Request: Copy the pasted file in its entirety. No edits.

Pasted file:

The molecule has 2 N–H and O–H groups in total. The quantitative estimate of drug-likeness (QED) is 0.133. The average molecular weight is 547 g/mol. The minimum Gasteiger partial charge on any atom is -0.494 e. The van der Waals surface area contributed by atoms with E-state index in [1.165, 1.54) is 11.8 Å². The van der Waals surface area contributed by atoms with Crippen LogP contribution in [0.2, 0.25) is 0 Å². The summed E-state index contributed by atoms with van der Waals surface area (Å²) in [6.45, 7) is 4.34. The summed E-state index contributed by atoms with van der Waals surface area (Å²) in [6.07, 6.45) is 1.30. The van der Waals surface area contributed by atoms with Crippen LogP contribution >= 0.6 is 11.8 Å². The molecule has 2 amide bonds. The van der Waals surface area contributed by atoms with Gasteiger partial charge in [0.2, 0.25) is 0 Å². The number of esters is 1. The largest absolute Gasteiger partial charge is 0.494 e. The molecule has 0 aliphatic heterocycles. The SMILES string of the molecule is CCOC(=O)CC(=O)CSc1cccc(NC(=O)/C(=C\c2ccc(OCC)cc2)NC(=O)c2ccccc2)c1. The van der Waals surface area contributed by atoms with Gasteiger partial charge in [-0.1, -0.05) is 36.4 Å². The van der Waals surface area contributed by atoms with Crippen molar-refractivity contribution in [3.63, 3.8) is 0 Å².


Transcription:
The molecule has 2 N–H and O–H groups in total. The quantitative estimate of drug-likeness (QED) is 0.133. The average molecular weight is 547 g/mol. The minimum Gasteiger partial charge on any atom is -0.494 e. The van der Waals surface area contributed by atoms with E-state index in [1.165, 1.54) is 11.8 Å². The van der Waals surface area contributed by atoms with Crippen LogP contribution in [0.2, 0.25) is 0 Å². The summed E-state index contributed by atoms with van der Waals surface area (Å²) in [6.45, 7) is 4.34. The summed E-state index contributed by atoms with van der Waals surface area (Å²) in [6.07, 6.45) is 1.30. The van der Waals surface area contributed by atoms with Crippen LogP contribution >= 0.6 is 11.8 Å². The molecule has 2 amide bonds. The van der Waals surface area contributed by atoms with Gasteiger partial charge in [0.2, 0.25) is 0 Å². The number of esters is 1. The largest absolute Gasteiger partial charge is 0.494 e. The molecule has 0 aliphatic heterocycles. The SMILES string of the molecule is CCOC(=O)CC(=O)CSc1cccc(NC(=O)/C(=C\c2ccc(OCC)cc2)NC(=O)c2ccccc2)c1. The van der Waals surface area contributed by atoms with Gasteiger partial charge in [-0.1, -0.05) is 36.4 Å². The van der Waals surface area contributed by atoms with Crippen molar-refractivity contribution in [3.63, 3.8) is 0 Å².